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The race for the assembly, 1965

John Conway
Posted 9/8/23

For many years, September meant primary day in political circles, and often the campaigns waged in anticipation of those elections were more heated— and sometimes more consequential— than …

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The race for the assembly, 1965


For many years, September meant primary day in political circles, and often the campaigns waged in anticipation of those elections were more heated— and sometimes more consequential— than in the general election.

In Sullivan County, the 1965 Republican primary for New York State Assembly was a case in point.

The county was part of a brand new assembly district in 1965, the 110th, which was formed under a redistricting plan passed by the Republican controlled state legislature. The plan, which erected new districts mostly favorable to Republicans, had been declared invalid by the New York State Court of Appeals, but valid by a statutory Federal Court. In addition to Sullivan County, the 110th Assembly District included four towns in Ulster County and six towns in Orange, as well as the city of Port Jervis. Because of the legal controversy, the new districts elected representatives to the assembly and state senate for just one year in 1965 while a permanent reapportionment plan could be adopted in time for the 1966 elections. 

Despite an overwhelming victory for the Democrats in the wake of Lyndon Johnson’s resounding win at the top of the ticket in 1964, and a resulting groundswell of new Democratic registrations, most political pundits were conceding the 1965 Assembly race in the 110th District to the winner of the Republican primary. The newly formed district’s lines, they reasoned, were drawn favorably enough to the GOP to more than offset the growing strength of the Democrats overall.

Democrats in the district had already settled on Ellenville mayor Eugene Glusker as their candidate in the race to succeed veteran Assemblyman Hyman E. Mintz of South Fallsburg, who was retiring due to ill health and an ongoing investigation into his involvement in the licensing of an upstate harness racetrack. The Republican nomination, however, was still very much in doubt right up until the ballots were counted.

Monticello attorney John S. “Jack” McBride, who had grown up in Goshen, which was also part of the district, had the backing of Mintz and political powerhouse Luis de Hoyos II. His opponent, Woodbourne attorney Louis B. Scheinman, was supported by the county’s Republican Chairman, Harold Cole, as well as many of the Republican chairs in Ulster County, where he had been raised.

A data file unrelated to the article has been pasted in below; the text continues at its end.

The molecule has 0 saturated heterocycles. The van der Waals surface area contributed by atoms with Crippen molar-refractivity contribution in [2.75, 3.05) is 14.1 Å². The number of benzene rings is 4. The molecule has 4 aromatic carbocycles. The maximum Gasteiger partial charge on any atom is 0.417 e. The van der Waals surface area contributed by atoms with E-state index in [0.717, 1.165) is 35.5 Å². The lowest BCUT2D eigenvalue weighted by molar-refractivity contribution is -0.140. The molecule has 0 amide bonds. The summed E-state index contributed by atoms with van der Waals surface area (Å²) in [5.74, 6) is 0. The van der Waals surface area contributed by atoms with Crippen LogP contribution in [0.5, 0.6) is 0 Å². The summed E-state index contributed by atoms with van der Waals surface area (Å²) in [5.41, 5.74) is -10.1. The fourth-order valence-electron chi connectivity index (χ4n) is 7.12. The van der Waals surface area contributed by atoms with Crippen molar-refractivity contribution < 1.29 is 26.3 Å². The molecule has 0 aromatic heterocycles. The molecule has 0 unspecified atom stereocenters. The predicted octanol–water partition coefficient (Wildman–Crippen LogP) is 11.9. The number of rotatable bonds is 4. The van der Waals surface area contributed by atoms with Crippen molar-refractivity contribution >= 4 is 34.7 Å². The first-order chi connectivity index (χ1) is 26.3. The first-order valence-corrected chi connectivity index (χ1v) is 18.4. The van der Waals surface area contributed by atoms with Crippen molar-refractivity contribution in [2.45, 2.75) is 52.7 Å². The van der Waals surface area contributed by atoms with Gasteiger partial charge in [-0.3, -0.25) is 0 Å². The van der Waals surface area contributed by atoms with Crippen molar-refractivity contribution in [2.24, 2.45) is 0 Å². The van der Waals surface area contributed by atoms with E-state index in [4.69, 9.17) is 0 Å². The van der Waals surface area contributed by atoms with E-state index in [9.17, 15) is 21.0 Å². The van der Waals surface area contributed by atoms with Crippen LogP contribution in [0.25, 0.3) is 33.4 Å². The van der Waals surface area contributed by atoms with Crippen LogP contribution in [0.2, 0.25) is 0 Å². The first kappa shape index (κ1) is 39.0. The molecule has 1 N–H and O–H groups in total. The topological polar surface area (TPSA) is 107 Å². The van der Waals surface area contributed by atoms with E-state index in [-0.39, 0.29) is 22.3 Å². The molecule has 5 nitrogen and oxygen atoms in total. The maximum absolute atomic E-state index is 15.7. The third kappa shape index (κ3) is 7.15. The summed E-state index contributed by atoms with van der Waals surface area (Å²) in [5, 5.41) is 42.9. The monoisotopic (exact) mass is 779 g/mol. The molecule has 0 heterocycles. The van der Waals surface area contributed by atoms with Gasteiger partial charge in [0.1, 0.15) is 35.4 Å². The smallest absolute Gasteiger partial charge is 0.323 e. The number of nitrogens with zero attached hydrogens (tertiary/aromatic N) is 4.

Although he did not receive an official endorsement, Scheinman also had the backing of the influential Liberty Register newspaper, which gave considerable coverage to his campaign, and ran regular stories in the weeks leading up to the September 14 primary, outlining his position on virtually every issue of interest to Sullivan County voters, something the paper regularly criticized McBride for avoiding. Instead, the handsome and charismatic former assistant District Attorney ran a “person-to-person” grass roots campaign that emphasized his personality at least as much as any of the issues.

“McBride’s campaign has been featured by coffees, teas, parties, social hours, small meetings and auto cavalcades,” the Register reported in its September 9 edition, just a few days before the primary. “Scheinman has met with many groups in the three county district, kept in close touch with key GOP personalities and committeemen, but put his principal emphasis on bringing his background and experience and his stand on the issues he considers vital to the people through widespread publicity and public declarations.”

Barely hiding its preference, although steadfastly refusing to actually take sides, the Register noted that “McBride has leaned heavily on the ‘personality’ approach, since he is concededly an attractive, good-looking young man, although a comparative newcomer in politics in Sullivan County, where he has lived for only the last five years. Scheinman has been active in GOP politics, has been a committeeman for ten years, and is now his town’s GOP chairman.”

The Register also pointed out that the McBride-Scheinman primary might also decide the future of the Republican Party in Sullivan County, since a victory for McBride might well mean the end of the Harold Cole era as county chairman, with a coalition of Mintz and de Hoyos assuming the reins of power. That, they not too subtly implied, would not be a good thing for the county.

When the votes were finally counted on Primary Day, McBride had won fairly handily, carrying the towns of Mamakating and Thompson in Sullivan County and Goshen in Orange County by large margins to win overall by 1194 votes. Scheinman carried the four Ulster County towns, and five of the six Orange County towns as well as the city of Port Jervis. He carried the town of Liberty by a 3 to 1 margin, and the town of Fallsburg, but except for the latter, the turnout was much lighter in the towns he carried than in the McBride strongholds, where the turnouts were unusually high.

Despite the defeat of its obviously preferred candidate, the Liberty Register managed to put a positive spin on the result.

“McBride, an anticipated winner by 2-1 or 3-1, triumphed by a margin of 4-3, with 57 percent of the vote,” the paper pointed out.

McBride went on to a resounding win in the general election, but with the districts redrawn in time for the following year, Sullivan County had been aligned with Delaware and Schoharie Counties and Republican Edwyn Mason of Hobart became the new Assemblyman.

John Conway is the Sullivan County Historian and a founder and president of The Delaware Company. Email him at jconway52@hotmail.com.  


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